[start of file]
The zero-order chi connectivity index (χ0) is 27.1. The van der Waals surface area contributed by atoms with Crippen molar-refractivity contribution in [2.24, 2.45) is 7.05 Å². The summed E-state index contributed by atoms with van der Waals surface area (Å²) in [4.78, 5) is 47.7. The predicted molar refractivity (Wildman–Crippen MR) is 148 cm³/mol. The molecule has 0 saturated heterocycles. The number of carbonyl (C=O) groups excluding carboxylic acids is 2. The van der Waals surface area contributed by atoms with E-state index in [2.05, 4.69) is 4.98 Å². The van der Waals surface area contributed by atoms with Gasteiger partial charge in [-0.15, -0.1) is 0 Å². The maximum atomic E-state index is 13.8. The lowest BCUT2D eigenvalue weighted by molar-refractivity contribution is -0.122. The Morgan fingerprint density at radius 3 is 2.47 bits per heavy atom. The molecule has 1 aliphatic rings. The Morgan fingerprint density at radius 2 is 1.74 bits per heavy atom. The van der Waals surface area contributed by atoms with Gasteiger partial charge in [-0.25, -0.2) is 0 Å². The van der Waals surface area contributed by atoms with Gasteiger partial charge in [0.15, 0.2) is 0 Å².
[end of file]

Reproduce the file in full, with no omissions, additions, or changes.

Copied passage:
The zero-order chi connectivity index (χ0) is 27.1. The van der Waals surface area contributed by atoms with Crippen molar-refractivity contribution in [2.24, 2.45) is 7.05 Å². The summed E-state index contributed by atoms with van der Waals surface area (Å²) in [4.78, 5) is 47.7. The predicted molar refractivity (Wildman–Crippen MR) is 148 cm³/mol. The molecule has 0 saturated heterocycles. The number of carbonyl (C=O) groups excluding carboxylic acids is 2. The van der Waals surface area contributed by atoms with E-state index in [2.05, 4.69) is 4.98 Å². The van der Waals surface area contributed by atoms with Gasteiger partial charge in [-0.15, -0.1) is 0 Å². The maximum atomic E-state index is 13.8. The lowest BCUT2D eigenvalue weighted by molar-refractivity contribution is -0.122. The Morgan fingerprint density at radius 3 is 2.47 bits per heavy atom. The molecule has 1 aliphatic rings. The Morgan fingerprint density at radius 2 is 1.74 bits per heavy atom. The van der Waals surface area contributed by atoms with Gasteiger partial charge in [-0.25, -0.2) is 0 Å². The van der Waals surface area contributed by atoms with Gasteiger partial charge in [0.15, 0.2) is 0 Å².